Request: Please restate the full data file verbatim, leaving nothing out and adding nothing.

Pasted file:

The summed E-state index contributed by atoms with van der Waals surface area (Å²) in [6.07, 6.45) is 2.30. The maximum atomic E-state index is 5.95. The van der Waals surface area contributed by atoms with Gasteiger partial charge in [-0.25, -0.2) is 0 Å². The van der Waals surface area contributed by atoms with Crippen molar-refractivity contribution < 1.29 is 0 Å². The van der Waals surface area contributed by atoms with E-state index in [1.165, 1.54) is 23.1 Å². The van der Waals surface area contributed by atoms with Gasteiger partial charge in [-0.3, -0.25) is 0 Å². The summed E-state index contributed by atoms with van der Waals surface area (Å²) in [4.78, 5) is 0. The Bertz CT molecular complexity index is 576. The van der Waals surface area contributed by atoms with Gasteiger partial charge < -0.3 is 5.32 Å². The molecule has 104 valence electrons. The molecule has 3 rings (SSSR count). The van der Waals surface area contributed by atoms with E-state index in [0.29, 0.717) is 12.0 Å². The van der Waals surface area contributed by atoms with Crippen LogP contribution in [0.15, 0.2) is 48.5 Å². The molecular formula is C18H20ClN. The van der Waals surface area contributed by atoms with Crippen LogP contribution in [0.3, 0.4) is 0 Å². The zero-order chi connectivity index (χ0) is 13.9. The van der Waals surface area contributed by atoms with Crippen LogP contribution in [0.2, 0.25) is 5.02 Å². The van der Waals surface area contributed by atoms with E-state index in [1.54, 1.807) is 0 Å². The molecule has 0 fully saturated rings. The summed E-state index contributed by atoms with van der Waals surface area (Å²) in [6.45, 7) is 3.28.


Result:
The summed E-state index contributed by atoms with van der Waals surface area (Å²) in [6.07, 6.45) is 2.30. The maximum atomic E-state index is 5.95. The van der Waals surface area contributed by atoms with Gasteiger partial charge in [-0.25, -0.2) is 0 Å². The van der Waals surface area contributed by atoms with Crippen molar-refractivity contribution < 1.29 is 0 Å². The van der Waals surface area contributed by atoms with E-state index in [1.165, 1.54) is 23.1 Å². The van der Waals surface area contributed by atoms with Gasteiger partial charge in [-0.3, -0.25) is 0 Å². The summed E-state index contributed by atoms with van der Waals surface area (Å²) in [4.78, 5) is 0. The Bertz CT molecular complexity index is 576. The van der Waals surface area contributed by atoms with Gasteiger partial charge < -0.3 is 5.32 Å². The molecule has 104 valence electrons. The molecule has 3 rings (SSSR count). The van der Waals surface area contributed by atoms with E-state index in [0.29, 0.717) is 12.0 Å². The van der Waals surface area contributed by atoms with Crippen LogP contribution in [0.15, 0.2) is 48.5 Å². The molecular formula is C18H20ClN. The van der Waals surface area contributed by atoms with Crippen LogP contribution in [0.3, 0.4) is 0 Å². The zero-order chi connectivity index (χ0) is 13.9. The van der Waals surface area contributed by atoms with Crippen LogP contribution in [0.2, 0.25) is 5.02 Å². The van der Waals surface area contributed by atoms with E-state index in [1.54, 1.807) is 0 Å². The molecule has 0 fully saturated rings. The summed E-state index contributed by atoms with van der Waals surface area (Å²) in [6.45, 7) is 3.28.